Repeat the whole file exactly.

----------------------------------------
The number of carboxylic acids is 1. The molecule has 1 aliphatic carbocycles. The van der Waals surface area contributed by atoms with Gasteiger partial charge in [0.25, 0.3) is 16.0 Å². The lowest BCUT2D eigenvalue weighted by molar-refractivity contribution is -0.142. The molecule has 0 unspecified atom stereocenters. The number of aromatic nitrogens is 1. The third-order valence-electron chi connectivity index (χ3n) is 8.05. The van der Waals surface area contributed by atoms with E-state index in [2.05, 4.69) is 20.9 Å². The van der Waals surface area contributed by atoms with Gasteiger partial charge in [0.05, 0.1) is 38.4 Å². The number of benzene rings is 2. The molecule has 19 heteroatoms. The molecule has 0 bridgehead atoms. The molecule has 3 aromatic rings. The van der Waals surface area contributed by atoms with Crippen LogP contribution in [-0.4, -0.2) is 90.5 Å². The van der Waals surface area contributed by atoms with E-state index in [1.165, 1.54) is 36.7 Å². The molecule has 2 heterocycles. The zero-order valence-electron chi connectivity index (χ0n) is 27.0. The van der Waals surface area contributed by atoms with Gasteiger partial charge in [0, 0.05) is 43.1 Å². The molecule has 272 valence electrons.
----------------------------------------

The number of carboxylic acids is 1. The molecule has 1 aliphatic carbocycles. The van der Waals surface area contributed by atoms with Gasteiger partial charge in [0.25, 0.3) is 16.0 Å². The lowest BCUT2D eigenvalue weighted by molar-refractivity contribution is -0.142. The molecule has 0 unspecified atom stereocenters. The number of aromatic nitrogens is 1. The third-order valence-electron chi connectivity index (χ3n) is 8.05. The van der Waals surface area contributed by atoms with E-state index in [2.05, 4.69) is 20.9 Å². The van der Waals surface area contributed by atoms with Gasteiger partial charge in [0.05, 0.1) is 38.4 Å². The number of benzene rings is 2. The molecule has 19 heteroatoms. The molecule has 0 bridgehead atoms. The molecule has 3 aromatic rings. The van der Waals surface area contributed by atoms with Crippen LogP contribution in [-0.4, -0.2) is 90.5 Å². The van der Waals surface area contributed by atoms with E-state index in [1.165, 1.54) is 36.7 Å². The molecule has 2 heterocycles. The zero-order valence-electron chi connectivity index (χ0n) is 27.0. The van der Waals surface area contributed by atoms with Gasteiger partial charge in [0, 0.05) is 43.1 Å². The molecule has 272 valence electrons.